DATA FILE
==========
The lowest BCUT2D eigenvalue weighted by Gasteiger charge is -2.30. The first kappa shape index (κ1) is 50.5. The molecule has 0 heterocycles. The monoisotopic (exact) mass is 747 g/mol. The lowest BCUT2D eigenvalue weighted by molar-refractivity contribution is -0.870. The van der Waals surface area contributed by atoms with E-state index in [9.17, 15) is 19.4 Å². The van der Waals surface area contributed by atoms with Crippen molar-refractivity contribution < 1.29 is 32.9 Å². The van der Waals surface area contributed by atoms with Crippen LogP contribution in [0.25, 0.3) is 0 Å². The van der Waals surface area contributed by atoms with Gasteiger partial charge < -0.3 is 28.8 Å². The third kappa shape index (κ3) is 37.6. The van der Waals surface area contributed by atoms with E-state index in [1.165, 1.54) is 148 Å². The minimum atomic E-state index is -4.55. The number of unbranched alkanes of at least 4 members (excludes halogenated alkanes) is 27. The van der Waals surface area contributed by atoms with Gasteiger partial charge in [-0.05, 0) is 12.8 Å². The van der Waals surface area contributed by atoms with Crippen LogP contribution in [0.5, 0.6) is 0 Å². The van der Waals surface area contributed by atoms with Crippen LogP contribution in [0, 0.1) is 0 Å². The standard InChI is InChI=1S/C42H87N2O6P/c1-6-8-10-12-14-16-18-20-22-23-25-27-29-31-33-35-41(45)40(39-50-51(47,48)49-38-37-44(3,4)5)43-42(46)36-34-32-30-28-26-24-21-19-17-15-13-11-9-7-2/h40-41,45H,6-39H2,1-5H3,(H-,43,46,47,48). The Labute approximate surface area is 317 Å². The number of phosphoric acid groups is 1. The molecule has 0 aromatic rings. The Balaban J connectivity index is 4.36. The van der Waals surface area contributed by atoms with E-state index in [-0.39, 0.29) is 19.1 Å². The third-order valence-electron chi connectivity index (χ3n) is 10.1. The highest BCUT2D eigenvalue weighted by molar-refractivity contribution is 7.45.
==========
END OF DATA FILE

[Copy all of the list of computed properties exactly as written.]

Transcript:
The lowest BCUT2D eigenvalue weighted by Gasteiger charge is -2.30. The first kappa shape index (κ1) is 50.5. The molecule has 0 heterocycles. The monoisotopic (exact) mass is 747 g/mol. The lowest BCUT2D eigenvalue weighted by molar-refractivity contribution is -0.870. The van der Waals surface area contributed by atoms with E-state index in [9.17, 15) is 19.4 Å². The van der Waals surface area contributed by atoms with Crippen molar-refractivity contribution < 1.29 is 32.9 Å². The van der Waals surface area contributed by atoms with Crippen LogP contribution in [0.25, 0.3) is 0 Å². The van der Waals surface area contributed by atoms with Gasteiger partial charge < -0.3 is 28.8 Å². The third kappa shape index (κ3) is 37.6. The van der Waals surface area contributed by atoms with E-state index in [1.165, 1.54) is 148 Å². The minimum atomic E-state index is -4.55. The number of unbranched alkanes of at least 4 members (excludes halogenated alkanes) is 27. The van der Waals surface area contributed by atoms with Gasteiger partial charge in [-0.05, 0) is 12.8 Å². The van der Waals surface area contributed by atoms with Crippen LogP contribution in [0.5, 0.6) is 0 Å². The van der Waals surface area contributed by atoms with Crippen LogP contribution in [0, 0.1) is 0 Å². The standard InChI is InChI=1S/C42H87N2O6P/c1-6-8-10-12-14-16-18-20-22-23-25-27-29-31-33-35-41(45)40(39-50-51(47,48)49-38-37-44(3,4)5)43-42(46)36-34-32-30-28-26-24-21-19-17-15-13-11-9-7-2/h40-41,45H,6-39H2,1-5H3,(H-,43,46,47,48). The Labute approximate surface area is 317 Å². The number of phosphoric acid groups is 1. The molecule has 0 aromatic rings. The Balaban J connectivity index is 4.36. The van der Waals surface area contributed by atoms with E-state index in [-0.39, 0.29) is 19.1 Å². The third-order valence-electron chi connectivity index (χ3n) is 10.1. The highest BCUT2D eigenvalue weighted by molar-refractivity contribution is 7.45.